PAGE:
There do not appear to be adequate safeguards by AI developers to curb the creation of such content around elections. In an example of this, the UK-based disinformation research company Logically in July 2023 found that three text-to-image AI models accepted more than 85% of prompts that sought to generate fake evidence about elections; text inputs of a ‘stolen election’ led these models to create images depicting people stuffing ballot boxes. There are also signs that social media firms are struggling to identify and take down such content online.

Disinformation unlikely to prompt tangible risks

We doubt that disinformation campaigns alone will lead to significant security risks around most elections next year. Online disinformation has been a tried-and-tested tactic by countries such as Iran and Russia over the past several years, but this has appeared to fall short of causing unrest or public disorder. Even in countries such as Moldova and Taiwan where disinformation is likely to be rife, they appear resilient enough to combat this, and society there does not seem to be so polarised as to allow these campaigns to succeed.

The US is an exception. Online disinformation is very likely to push up the potential for major political scandals and unrest around the presidential election in November. This would probably be similar to the controversy around the 2016 presidential election when Russia-backed groups amplified conspiracy theories and hacked and leaked information from emails of officials associated with a presidential candidate. Hostile actors, and even political figures, are also likely to spread AI-generated content to leverage any claims of election fraud around the poll; we assess that this would be a particular risk if Donald Trump were to run and lose the election.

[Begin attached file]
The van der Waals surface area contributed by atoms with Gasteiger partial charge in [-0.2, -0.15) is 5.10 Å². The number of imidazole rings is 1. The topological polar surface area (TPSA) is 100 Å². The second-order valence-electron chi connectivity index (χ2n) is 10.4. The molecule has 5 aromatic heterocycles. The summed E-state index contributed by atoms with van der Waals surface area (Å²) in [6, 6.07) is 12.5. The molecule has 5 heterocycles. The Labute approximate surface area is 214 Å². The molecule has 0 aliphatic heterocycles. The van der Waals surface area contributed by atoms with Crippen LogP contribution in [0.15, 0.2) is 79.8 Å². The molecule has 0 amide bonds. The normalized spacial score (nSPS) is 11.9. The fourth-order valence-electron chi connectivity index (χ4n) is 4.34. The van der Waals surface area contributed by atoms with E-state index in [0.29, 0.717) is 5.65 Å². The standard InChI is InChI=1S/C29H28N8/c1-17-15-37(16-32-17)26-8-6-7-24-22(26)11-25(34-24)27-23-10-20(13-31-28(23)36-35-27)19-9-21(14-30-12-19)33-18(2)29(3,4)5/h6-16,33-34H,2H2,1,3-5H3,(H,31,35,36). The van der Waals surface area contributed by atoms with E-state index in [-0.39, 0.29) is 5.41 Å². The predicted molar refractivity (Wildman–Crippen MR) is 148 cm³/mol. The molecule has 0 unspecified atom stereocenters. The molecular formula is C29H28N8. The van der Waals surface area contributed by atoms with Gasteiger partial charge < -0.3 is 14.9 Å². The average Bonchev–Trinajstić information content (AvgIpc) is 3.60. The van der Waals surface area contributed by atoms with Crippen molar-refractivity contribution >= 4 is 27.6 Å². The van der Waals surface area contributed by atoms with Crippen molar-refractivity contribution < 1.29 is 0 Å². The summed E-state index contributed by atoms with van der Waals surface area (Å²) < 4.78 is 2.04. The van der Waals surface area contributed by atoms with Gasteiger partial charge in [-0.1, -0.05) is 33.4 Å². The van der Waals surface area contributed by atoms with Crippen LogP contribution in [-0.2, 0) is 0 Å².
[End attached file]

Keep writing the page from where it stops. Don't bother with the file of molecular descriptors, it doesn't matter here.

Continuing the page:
Interfering in Moldova, Taiwan and US elections

We assess there is a high foreign interference risk around elections in Moldova, Taiwan and the US. This will mainly stem from Iran and Russia in the US. An unclassified US intelligence report issued in March 2021 noted there were ‘some successful compromises of state and local government networks’ prior to US federal elections in 2020, but ‘unlike in 2016’, the US ‘did not see persistent Russian cyber efforts to gain access to election infrastructure’.

We anticipate that China and Russia will be more willing than usual to disrupt election processes in Taiwan and Moldova respectively, as a way to destabilise and undermine their respective authorities. The Moldovan authorities last month banned a pro-Russia party from taking part in local elections that they allege received Russian money to ‘buy’ voters.

Internet restrictions to enhance digital repression strategies